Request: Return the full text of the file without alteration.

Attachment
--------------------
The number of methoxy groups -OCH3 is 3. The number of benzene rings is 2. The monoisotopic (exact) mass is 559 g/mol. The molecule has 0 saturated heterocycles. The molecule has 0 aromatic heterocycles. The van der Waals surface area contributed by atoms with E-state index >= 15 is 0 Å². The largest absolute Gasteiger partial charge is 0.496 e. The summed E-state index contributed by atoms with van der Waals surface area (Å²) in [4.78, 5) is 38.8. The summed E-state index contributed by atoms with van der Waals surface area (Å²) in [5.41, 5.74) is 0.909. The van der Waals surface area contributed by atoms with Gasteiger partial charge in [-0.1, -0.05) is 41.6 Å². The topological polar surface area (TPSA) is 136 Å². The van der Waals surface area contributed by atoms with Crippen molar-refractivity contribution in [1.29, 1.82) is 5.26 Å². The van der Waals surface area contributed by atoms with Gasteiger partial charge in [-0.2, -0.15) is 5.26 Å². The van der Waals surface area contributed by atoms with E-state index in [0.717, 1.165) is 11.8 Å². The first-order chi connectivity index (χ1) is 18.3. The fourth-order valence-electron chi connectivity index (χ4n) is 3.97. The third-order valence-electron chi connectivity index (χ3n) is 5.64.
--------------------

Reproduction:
The number of methoxy groups -OCH3 is 3. The number of benzene rings is 2. The monoisotopic (exact) mass is 559 g/mol. The molecule has 0 saturated heterocycles. The molecule has 0 aromatic heterocycles. The van der Waals surface area contributed by atoms with E-state index >= 15 is 0 Å². The largest absolute Gasteiger partial charge is 0.496 e. The summed E-state index contributed by atoms with van der Waals surface area (Å²) in [4.78, 5) is 38.8. The summed E-state index contributed by atoms with van der Waals surface area (Å²) in [5.41, 5.74) is 0.909. The van der Waals surface area contributed by atoms with Gasteiger partial charge in [-0.1, -0.05) is 41.6 Å². The topological polar surface area (TPSA) is 136 Å². The van der Waals surface area contributed by atoms with Crippen molar-refractivity contribution in [1.29, 1.82) is 5.26 Å². The van der Waals surface area contributed by atoms with Gasteiger partial charge in [-0.2, -0.15) is 5.26 Å². The van der Waals surface area contributed by atoms with E-state index in [0.717, 1.165) is 11.8 Å². The first-order chi connectivity index (χ1) is 18.3. The fourth-order valence-electron chi connectivity index (χ4n) is 3.97. The third-order valence-electron chi connectivity index (χ3n) is 5.64.